Briefly comment on your approach to adding light to low light scenes using flash.

Briefly comment on your approach to adding light to low light scenes using flash.
Yes I have the manufacturer's hot shoe flash to supplement lighting.
63% (40 votes)
I do but it is an independent brand flash and it works fine.
23% (15 votes)
No I don't use any flash other than the built-in.
14% (9 votes)
Total votes: 64

Jeremy Verinsky's picture

One of the easiest and best things you can do to improve your photography is to get the flash off the camera so you can control the direction of light and avoid the copy machine look.

Michael's picture

I like being able to aim the flash and adjust the amount of light it puts out. The built in flash tends to wash out faces.

Scott Poborsa's picture

As a Nikon shooter there are many different optionsfor lighting. I use mainly a Metz 54 MZ-3 hotshoe mounted flash along with the nikon ttl remote flash cord. I also use my nikon SB-400 as a portable flash unit for on the go street photography. It is probably one of the most underrated units to date as it is very powerful, very small and compact, has a tilt adjustment, and takes only two AA size batteries for opperation but lasts all day. Those are my flash units and I also use Elinchrom studio stobes in my studio. All offer enhanced features, low maintenance, and high power and speed.

Peter C.  Brandt's picture

Even though I have the extra flash, i seldom use any flash.

Omar's picture

There are times when the built-in flash is handy and does the job. For me that is about 40% of the time. The other 60% I use the manufacturer's hot shoe flash.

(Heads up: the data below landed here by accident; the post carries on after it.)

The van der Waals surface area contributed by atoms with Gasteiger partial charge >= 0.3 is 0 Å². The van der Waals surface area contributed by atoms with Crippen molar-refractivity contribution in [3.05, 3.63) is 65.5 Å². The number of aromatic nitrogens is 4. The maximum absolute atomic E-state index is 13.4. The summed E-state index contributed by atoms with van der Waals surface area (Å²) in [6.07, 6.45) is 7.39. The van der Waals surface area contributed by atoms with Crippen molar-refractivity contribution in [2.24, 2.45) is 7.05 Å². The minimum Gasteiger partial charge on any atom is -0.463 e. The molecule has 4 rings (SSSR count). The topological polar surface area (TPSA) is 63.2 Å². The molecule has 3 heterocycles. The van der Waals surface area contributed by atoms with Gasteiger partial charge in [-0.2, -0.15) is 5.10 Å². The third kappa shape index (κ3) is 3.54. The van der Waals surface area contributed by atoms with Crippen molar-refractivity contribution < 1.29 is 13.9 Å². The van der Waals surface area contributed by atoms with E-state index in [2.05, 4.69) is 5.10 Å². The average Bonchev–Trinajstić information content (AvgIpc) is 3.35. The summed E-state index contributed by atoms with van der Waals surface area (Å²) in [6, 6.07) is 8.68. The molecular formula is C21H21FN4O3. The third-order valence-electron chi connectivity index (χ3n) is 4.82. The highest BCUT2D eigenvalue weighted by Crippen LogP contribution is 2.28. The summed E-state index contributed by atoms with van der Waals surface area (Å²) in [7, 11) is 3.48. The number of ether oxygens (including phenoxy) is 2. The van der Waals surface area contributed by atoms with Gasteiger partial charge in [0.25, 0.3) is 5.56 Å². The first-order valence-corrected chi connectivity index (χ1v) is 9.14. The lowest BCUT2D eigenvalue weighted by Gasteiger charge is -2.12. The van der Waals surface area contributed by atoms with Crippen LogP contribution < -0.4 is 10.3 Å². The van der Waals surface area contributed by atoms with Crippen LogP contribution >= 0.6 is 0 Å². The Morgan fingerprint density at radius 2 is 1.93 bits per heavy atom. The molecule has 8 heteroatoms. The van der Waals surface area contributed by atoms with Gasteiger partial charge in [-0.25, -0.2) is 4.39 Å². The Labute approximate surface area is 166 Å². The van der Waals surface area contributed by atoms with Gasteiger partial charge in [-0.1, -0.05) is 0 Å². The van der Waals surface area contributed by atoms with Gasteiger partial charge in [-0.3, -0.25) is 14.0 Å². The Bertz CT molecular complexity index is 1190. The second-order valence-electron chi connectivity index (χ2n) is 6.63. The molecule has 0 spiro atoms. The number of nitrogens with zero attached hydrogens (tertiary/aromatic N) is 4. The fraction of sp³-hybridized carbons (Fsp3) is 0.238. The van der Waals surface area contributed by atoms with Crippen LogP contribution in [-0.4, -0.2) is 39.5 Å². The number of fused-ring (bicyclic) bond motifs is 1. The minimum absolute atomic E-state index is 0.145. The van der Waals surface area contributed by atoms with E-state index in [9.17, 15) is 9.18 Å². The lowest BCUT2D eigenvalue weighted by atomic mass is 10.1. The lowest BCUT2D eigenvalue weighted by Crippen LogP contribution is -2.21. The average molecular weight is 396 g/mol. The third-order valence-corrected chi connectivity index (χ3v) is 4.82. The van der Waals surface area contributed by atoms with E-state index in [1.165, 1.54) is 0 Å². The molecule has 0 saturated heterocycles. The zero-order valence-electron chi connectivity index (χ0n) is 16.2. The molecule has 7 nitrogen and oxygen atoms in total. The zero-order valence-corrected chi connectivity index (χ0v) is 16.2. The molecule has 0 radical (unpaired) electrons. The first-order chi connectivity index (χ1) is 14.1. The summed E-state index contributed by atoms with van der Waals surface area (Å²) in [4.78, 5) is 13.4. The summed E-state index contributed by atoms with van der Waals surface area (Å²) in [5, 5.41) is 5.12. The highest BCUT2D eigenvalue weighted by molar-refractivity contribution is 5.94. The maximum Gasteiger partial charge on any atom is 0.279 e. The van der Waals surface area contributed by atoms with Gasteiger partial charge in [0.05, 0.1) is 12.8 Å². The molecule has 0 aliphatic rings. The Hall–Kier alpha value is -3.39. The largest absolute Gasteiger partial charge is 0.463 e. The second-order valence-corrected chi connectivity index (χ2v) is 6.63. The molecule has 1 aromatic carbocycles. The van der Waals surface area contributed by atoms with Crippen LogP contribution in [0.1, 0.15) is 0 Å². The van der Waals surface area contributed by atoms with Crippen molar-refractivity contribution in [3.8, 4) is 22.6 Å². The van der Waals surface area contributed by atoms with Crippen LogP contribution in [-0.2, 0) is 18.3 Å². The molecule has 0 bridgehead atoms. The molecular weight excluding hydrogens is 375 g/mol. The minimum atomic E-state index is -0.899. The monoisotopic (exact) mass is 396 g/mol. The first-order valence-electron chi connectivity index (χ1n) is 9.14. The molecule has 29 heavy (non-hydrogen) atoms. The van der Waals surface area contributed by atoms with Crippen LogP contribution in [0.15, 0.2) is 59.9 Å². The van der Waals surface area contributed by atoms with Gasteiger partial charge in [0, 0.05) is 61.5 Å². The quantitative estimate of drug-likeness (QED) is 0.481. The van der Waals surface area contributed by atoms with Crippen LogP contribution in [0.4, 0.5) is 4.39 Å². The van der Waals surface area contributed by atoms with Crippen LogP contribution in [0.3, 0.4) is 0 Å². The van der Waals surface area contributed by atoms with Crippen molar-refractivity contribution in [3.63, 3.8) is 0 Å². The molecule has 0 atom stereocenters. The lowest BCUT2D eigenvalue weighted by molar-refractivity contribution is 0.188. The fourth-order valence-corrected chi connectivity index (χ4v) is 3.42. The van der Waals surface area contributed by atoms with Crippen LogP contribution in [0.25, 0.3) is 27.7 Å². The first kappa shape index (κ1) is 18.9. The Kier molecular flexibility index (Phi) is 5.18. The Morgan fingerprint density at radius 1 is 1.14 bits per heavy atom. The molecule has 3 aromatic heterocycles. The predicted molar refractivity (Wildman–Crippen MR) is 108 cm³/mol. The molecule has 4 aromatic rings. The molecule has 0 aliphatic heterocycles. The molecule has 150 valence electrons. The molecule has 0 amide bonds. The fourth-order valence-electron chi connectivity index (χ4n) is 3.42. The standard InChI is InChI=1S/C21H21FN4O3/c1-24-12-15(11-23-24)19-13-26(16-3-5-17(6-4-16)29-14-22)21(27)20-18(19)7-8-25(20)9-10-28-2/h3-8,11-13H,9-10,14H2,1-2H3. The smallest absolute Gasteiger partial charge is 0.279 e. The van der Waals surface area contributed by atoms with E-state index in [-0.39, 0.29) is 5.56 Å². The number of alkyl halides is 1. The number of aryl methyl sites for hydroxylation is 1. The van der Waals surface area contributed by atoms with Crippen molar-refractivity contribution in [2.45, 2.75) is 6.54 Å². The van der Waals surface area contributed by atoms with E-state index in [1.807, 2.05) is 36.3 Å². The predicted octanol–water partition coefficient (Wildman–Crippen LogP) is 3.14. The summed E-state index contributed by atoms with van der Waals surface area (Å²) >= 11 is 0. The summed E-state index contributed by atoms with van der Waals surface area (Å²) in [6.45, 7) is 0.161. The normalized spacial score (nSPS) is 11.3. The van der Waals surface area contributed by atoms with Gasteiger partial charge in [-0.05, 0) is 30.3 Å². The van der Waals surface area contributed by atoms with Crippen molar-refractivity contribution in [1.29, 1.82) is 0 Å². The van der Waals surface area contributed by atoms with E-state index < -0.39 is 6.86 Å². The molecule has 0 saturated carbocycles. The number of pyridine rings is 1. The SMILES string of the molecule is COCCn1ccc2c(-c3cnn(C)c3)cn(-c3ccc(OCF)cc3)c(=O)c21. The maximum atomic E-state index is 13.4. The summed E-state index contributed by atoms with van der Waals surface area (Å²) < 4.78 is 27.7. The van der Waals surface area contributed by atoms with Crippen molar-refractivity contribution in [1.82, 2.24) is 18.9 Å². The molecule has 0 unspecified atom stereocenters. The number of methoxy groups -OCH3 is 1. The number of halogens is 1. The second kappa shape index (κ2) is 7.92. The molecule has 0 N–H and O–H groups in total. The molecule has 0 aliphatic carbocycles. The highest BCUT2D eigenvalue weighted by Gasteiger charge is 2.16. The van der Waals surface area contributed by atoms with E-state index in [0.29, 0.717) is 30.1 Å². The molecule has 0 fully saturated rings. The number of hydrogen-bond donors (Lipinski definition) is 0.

John's picture

Very necessary with many lens as the peanut flash casts a shadow where the built-in flash strikes the lens. Not so nice!

Robert Iversen's picture

I want to utilize the features that Canon offers, so I went with a Canon flash.

Neil Persh's picture

I shoot in manual mode for the ambient light and use flash compensation for the best lighting on my subject.

Rod's picture

I have both a manufacture's flash and an independent flash, but I use the independent as my primary flash.

Mel Reimer's picture

The built-in flash is fine for limited applications, but hot shoe and auxiliary flshes are much more versatile.

Kenneth's picture

On camera flash works ok on indoor photos in a pinch. Otherwise I have a Canon unit for my Canon SLR's.

Ken Truax's picture

I really rely on the ability to adjust the flash for output and direction of light to use for fill. I work with models to develop their portfolio.

Marc Campo's picture

When high ISO and fast apertures just don't cut it, a flash is essential. I always bounce it off a wall or ceiling, though. Otherwise I find the direct lighting undesirable.

Ron Fraass's picture

I use whichever is most convenient. Built-in is very handy plus it controls external flashes.

Dustin's picture

I have the Canon 430ex 2 and two LumoPro 120's and combined I have a portable studio setup.

Terry's picture

I use a Nikon SB-800 and at times the built in flash on my Nikon D200.

Don Haberman's picture

Also have other types of portable lighting including a small LED panel.

James's picture

I use my Nikon SB800 and/or SB900 100 percent of the time when shooting people outside. I like the fact that it's enough higher than the built-in flash to minimize red-eye.

Jesse Painter's picture

I use a Canon Speedlight 430ex with a Gray Fong for indoor photos.